Is this a true statement?
Steven D. Majewski
sdm7g at Virginia.EDU
Sun Jun 24 21:45:37 CEST 2001
On 24 Jun 2001, Tim Daneliuk wrote:
> "Steven D. Majewski" wrote:
> > Wrong, David.
> > Turing completeness means that anything you can *COMPUTE* in one
> > language you can computer in another. Python, Lisp, C++, etc.
> > are all equivalent in that sense.
> > But you can't *DO* all of the same things in all languages -- for
> > example: you can write a device driver in a language if you can't
> > specify interrupt vectors or hardware address pointers.
> Not so, Steve. If something is Turing-Complete you CAN do everything
> in that language - it just may be ugly. All Turing-Complete languages
> (like C, BASIC, Assembler, C++, Python...) can compute *exactly* everything
> which is computable and therefore exactly what each of the other T-C
> languages can compute. They will do so with different degrees of effectiveness
> (which corresponds to their suitability for the problem at hand) and efficiency
> (which corresponds to Turing machines of different computational complexity) but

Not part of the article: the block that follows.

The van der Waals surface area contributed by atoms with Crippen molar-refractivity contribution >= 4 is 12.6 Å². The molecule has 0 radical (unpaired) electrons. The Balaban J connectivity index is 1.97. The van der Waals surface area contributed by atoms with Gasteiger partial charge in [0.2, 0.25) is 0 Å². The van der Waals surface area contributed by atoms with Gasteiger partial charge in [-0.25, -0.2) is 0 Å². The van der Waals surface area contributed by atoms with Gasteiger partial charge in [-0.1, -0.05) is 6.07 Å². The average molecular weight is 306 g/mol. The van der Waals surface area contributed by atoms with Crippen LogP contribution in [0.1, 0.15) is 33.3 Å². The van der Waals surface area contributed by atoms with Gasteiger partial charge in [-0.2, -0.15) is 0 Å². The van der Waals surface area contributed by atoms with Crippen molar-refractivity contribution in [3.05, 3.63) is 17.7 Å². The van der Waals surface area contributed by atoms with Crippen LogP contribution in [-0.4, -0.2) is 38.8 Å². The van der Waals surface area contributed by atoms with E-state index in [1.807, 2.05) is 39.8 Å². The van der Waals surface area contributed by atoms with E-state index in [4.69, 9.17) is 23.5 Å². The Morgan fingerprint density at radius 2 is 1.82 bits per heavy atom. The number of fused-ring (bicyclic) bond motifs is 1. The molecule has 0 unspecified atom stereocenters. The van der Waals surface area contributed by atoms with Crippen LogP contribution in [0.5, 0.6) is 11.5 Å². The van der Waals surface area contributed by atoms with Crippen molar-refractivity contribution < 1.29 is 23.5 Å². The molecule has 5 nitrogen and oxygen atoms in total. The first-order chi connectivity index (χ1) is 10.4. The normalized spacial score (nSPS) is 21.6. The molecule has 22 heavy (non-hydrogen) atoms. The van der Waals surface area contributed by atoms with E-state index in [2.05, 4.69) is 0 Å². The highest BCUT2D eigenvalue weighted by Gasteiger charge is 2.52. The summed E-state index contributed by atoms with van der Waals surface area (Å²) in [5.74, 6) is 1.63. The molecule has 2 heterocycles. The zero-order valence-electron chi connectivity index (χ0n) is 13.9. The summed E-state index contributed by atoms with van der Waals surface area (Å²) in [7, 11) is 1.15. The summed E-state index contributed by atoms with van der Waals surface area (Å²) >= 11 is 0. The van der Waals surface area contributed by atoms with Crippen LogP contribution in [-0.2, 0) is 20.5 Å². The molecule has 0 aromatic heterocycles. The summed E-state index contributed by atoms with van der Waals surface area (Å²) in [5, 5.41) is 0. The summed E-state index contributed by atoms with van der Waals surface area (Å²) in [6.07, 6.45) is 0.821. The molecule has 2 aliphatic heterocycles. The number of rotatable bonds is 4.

> they are all *equivalent* in functionality.
Be careful, Tim!
David was very precise in his wording and we were talking about a
specific example with no precise requirements. ( Somebody one said
that vague requirements are easy to fill -- for a *perfectly* vague
specification, any program will suffice! )
[ See my other posts for my concession. ]
I don't retract the statement that the fact that you can compute
any computable function in any Turing complete does not mean that
you can *DO* the same thing in any language.
The one is a theoretical statement that has a formal proof.
The other is a practical statement that requires a empirical proof.
( "DO" means to perform. )
If you disagree, I'll be happy to provide a challenge task for you
to perform that will leave you mired in the "Turing Tar-pit" !
-- Steve Majewski
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